It is, on a page by page basis, actually funny. The main character, Welshman “Huw Jones” (what else but Jones?), is a Luddite – in as far as one can be a Luddite in the far future – and he is a pretty unimpressive guy. He wakes up one morning with a hangover and a migrating tattoo of a biohazard symbol on his forehead – like this one: ☣ He is like the most mundane, unheroic character ever to have to save humanity from extinction. Of course, that would be the problem – the extinction of humanity. I mean, which problem would be worse? Huw’s gutteral Welsh is apparently the thing that sets him apart from others and causes him to be selected for the mission of acting as a conduit for the life/death negotiations between humans and an extraterrestrial intelligence. I thought that was amusing. Yes, of all the funny-sounding languages in the world, Welsh would be one.


What stands out of this phenomenally imaginative Frankensteinian mashup would be:

  • There’s a premise and a plot – and they’re tricky. Read the flap text on lefthand side of this page – and that’s not the half of it, but it’s a brave attempt at a synopsis by the publisher.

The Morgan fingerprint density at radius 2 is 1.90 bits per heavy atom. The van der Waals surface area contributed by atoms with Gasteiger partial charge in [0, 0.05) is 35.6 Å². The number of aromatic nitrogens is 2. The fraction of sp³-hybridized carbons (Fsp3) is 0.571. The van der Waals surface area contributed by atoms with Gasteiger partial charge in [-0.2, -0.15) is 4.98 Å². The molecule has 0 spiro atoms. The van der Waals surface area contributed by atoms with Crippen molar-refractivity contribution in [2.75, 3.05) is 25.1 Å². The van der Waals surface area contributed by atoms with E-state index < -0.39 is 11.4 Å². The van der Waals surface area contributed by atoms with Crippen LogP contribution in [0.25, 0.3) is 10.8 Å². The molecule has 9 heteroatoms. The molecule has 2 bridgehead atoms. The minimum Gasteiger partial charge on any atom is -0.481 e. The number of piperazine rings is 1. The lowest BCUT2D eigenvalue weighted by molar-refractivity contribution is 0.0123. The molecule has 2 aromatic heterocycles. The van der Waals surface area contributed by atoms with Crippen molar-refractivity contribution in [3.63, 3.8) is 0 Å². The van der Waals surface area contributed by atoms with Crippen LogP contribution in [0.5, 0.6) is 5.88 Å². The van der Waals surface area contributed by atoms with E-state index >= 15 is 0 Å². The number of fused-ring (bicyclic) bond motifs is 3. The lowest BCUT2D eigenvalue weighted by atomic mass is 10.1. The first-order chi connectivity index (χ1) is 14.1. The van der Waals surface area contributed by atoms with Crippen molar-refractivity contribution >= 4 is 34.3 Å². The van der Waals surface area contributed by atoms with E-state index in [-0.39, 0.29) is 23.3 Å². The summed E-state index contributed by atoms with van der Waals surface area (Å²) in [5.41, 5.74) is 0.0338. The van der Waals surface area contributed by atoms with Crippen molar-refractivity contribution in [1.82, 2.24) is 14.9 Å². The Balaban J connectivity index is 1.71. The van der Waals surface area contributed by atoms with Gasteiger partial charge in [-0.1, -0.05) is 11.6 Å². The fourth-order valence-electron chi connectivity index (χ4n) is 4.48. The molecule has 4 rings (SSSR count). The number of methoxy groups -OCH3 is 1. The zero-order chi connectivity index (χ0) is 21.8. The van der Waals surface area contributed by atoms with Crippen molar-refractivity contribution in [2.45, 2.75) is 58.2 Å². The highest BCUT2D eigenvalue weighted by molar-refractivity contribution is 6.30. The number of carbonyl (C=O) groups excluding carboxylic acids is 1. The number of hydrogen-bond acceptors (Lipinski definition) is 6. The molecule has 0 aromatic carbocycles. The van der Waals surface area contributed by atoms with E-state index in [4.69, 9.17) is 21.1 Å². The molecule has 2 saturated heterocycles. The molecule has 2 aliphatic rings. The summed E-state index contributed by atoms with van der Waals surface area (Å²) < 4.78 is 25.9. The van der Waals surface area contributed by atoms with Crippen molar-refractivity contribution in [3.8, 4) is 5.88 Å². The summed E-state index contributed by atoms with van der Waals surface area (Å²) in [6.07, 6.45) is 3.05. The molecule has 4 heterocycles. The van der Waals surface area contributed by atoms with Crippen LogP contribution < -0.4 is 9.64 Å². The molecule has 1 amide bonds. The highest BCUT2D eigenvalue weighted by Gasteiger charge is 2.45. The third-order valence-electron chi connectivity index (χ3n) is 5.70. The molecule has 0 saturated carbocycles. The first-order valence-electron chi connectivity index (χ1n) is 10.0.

• The meatsuits. Yep. Not having a body is problematic. It means you’re dead, and the engines don’t fire anymore, despite the whole of you having been uploaded to a future vision of the cloud. To be precise, Huw’s mum saws off the top of Huw’s skull and removes her (Huw changes gender a couple of times) brain. Not nice, Ma.

“‘I spent decades of realtime imprisoned in a meatsuit, which betrayed me at every turn. It hurt. It needed sleep. It was slow. It forgot things. It remembered things that didn’t happen. And worst of all, it tricked me into thinking that I was nothing without it – that any attempt to escape it would be death. [It was!] Brains are awful, cheating things. They have gamed the system to that they get all the blood  and all the oxygen and all the best calories, and they’ve convinced us that they’re absolutely essential to the enterprise of being an authentic human. […] It was only once I was running on a different substrate, [….] …only then I was able to see and feel and know what I’d been missing all those years.’” (p.216)